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Use of a Charitable Remainder Trust to Minimize the Tax Impact of Inversion

An inversion occurs when there is a merger between a U. S. domestic corporation and a foreign corporation and the resulting corporation is a foreign corporation. One motivation for an inversion is the opportunity for the former U. S. corporation to avoid being taxed in the United States on income that was derived from sales outside of the United States.

An unintended consequence of an inversion is that the shareholders of the U. S. corporation are deemed to have sold their shares in the corporation for fair market value on the date of the merger. Depending how long a shareholder has held the stock, a deemed sale can result in a substantial capital gains tax.

If the shareholder is charitably inclined, a charitable remainder trust may help soften the blow of an inversion. A charitable remainder trust pays out a predetermined percentage to the person making the trust and/or to other persons designated by him, either for life or for a term of years. When the measuring life passes away, or the term of years ends, the remainder of the trust passes to a designated charity.
The income of the charitable remainder trust is taxed to the beneficiary to the extent of distributions. The income that is carried out in a distribution is tiered. To the extent that the trust has ordinary income (such as dividend or interest income), that ordinary income is carried out first, then capital gains, tax free income and, finally, the balance of the distribution is a return of capital. Undistributed income is not taxed to the trust but is accumulated and taxed to the beneficiary when it is distributed.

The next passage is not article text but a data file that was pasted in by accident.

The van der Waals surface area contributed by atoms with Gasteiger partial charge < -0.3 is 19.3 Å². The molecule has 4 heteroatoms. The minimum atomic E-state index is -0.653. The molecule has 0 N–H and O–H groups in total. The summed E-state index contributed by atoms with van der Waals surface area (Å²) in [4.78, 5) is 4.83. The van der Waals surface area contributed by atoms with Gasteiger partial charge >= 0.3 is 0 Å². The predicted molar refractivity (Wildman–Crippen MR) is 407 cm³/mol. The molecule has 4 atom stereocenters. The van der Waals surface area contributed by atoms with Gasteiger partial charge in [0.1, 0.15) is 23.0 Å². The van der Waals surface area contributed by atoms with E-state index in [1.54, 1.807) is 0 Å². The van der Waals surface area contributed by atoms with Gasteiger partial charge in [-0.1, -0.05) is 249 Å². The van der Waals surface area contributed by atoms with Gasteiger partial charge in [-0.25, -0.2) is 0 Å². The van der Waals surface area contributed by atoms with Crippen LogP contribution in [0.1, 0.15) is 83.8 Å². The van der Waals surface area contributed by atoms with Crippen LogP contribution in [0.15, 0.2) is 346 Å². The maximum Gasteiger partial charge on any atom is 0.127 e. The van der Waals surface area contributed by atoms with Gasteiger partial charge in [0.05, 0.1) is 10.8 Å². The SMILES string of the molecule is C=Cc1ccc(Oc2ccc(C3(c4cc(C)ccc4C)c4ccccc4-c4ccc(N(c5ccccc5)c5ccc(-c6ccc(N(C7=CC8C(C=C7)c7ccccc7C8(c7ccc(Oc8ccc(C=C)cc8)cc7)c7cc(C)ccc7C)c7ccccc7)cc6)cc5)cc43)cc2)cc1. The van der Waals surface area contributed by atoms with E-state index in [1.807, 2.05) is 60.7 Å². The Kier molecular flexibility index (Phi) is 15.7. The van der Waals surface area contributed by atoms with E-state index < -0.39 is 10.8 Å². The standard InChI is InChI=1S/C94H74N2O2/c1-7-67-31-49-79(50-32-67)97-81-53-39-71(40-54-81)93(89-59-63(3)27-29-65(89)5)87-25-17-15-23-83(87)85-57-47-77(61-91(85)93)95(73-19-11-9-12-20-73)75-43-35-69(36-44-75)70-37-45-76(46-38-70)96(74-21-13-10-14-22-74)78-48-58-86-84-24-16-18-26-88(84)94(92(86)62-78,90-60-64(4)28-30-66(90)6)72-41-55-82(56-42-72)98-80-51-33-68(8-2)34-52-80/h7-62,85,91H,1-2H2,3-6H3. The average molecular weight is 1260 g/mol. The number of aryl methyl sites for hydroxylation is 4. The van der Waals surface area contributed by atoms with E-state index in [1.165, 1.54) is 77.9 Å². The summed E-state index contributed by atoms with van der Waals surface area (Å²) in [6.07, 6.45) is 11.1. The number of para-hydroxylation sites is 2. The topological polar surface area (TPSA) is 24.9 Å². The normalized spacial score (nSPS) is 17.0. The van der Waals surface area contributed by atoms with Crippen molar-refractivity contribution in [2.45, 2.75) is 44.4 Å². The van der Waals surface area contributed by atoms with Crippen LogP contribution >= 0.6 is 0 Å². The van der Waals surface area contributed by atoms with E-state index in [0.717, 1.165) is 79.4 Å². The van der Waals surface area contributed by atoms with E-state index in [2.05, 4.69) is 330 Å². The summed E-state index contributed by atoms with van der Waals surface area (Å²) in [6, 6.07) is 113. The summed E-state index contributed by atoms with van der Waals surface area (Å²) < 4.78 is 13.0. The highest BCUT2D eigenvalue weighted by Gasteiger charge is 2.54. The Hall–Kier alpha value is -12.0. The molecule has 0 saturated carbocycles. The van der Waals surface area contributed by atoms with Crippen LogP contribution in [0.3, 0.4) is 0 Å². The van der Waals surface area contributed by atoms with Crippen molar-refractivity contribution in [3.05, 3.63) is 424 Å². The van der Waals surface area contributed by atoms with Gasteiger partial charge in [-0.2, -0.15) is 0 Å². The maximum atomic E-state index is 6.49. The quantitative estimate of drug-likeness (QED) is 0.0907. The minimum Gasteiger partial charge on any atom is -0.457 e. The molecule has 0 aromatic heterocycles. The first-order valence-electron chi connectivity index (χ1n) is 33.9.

The annual payout from a charitable remainder trust must be between 5% and 50%. A charitable remainder trust can either be a unitrust or an annuity trust. If the charitable remainder trust is a unitrust, the minimum payment is 5% of the value of the trust as revalued annually. If the charitable remainder trust is an annuity trust, the minimum payment is 5% of the initial fair market value of the trust.

Let’s look at an example: Assume that a shareholder has stock with a fair market value of $5,000,000 and a tax basis of $0. Shareholder contributes the stock to a 5% charitable remainder annuity trust. The shareholder is the lifetime beneficiary of the trust. The trust will pay the shareholder $250,000 per year for remainder of her life. If there is an inversion after the stock is contributed to the trust, the trust will have a capital gain of $5,000,000. Remember, the trust is not a taxpayer (at least for federal tax purposes) – it will not have to pay federal capital gains tax. When the annual $250,000 is distributed to the shareholder, a portion of that distribution will be dividend income and the remainder will be capital gain.
Depending on the shareholder’s cash flow needs the deferral of tax on the capital gains can be deferred indefinitely by using an income only charitable remainder unitrust in place of a charitable remainder annuity trust. The distributions from an income only charitable remainder unitrust are limited to the income earned in the trust. Capital gains do not generally count as income in such a trust. Additional variations are possible by using a charitable remainder unitrust that converts from income only to a regular unitrust when a predetermined event occurs.
Contributing stock, that is subsequently the subject of an inversion, to a charitable remainder trust defers the recognition of the capital gain. If the measuring life, or the term of years ends before all of the capital gains are distributed, a portion of the capital gain will not be taxed.

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